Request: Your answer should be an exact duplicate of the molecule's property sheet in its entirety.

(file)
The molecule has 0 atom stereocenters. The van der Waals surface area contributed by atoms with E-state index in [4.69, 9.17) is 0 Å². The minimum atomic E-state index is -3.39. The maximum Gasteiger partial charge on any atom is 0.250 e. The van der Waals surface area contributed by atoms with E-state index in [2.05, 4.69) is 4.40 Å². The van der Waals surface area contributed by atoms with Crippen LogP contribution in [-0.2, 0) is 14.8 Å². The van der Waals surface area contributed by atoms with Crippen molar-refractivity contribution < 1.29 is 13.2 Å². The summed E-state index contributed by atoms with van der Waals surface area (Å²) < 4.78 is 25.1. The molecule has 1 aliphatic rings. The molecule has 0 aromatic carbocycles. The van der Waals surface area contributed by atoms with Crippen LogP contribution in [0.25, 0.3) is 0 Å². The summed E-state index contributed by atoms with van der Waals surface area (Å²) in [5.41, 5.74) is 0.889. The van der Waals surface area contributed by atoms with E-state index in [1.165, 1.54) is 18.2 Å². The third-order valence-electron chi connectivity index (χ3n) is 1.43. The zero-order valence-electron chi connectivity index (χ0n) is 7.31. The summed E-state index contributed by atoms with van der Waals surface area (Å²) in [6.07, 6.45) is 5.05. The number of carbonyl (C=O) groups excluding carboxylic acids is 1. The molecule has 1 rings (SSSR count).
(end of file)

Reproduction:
The molecule has 0 atom stereocenters. The van der Waals surface area contributed by atoms with E-state index in [4.69, 9.17) is 0 Å². The minimum atomic E-state index is -3.39. The maximum Gasteiger partial charge on any atom is 0.250 e. The van der Waals surface area contributed by atoms with E-state index in [2.05, 4.69) is 4.40 Å². The van der Waals surface area contributed by atoms with Crippen LogP contribution in [-0.2, 0) is 14.8 Å². The van der Waals surface area contributed by atoms with Crippen molar-refractivity contribution < 1.29 is 13.2 Å². The summed E-state index contributed by atoms with van der Waals surface area (Å²) < 4.78 is 25.1. The molecule has 1 aliphatic rings. The molecule has 0 aromatic carbocycles. The van der Waals surface area contributed by atoms with Crippen LogP contribution in [0.25, 0.3) is 0 Å². The summed E-state index contributed by atoms with van der Waals surface area (Å²) in [5.41, 5.74) is 0.889. The van der Waals surface area contributed by atoms with E-state index in [1.165, 1.54) is 18.2 Å². The third-order valence-electron chi connectivity index (χ3n) is 1.43. The zero-order valence-electron chi connectivity index (χ0n) is 7.31. The summed E-state index contributed by atoms with van der Waals surface area (Å²) in [6.07, 6.45) is 5.05. The number of carbonyl (C=O) groups excluding carboxylic acids is 1. The molecule has 1 rings (SSSR count).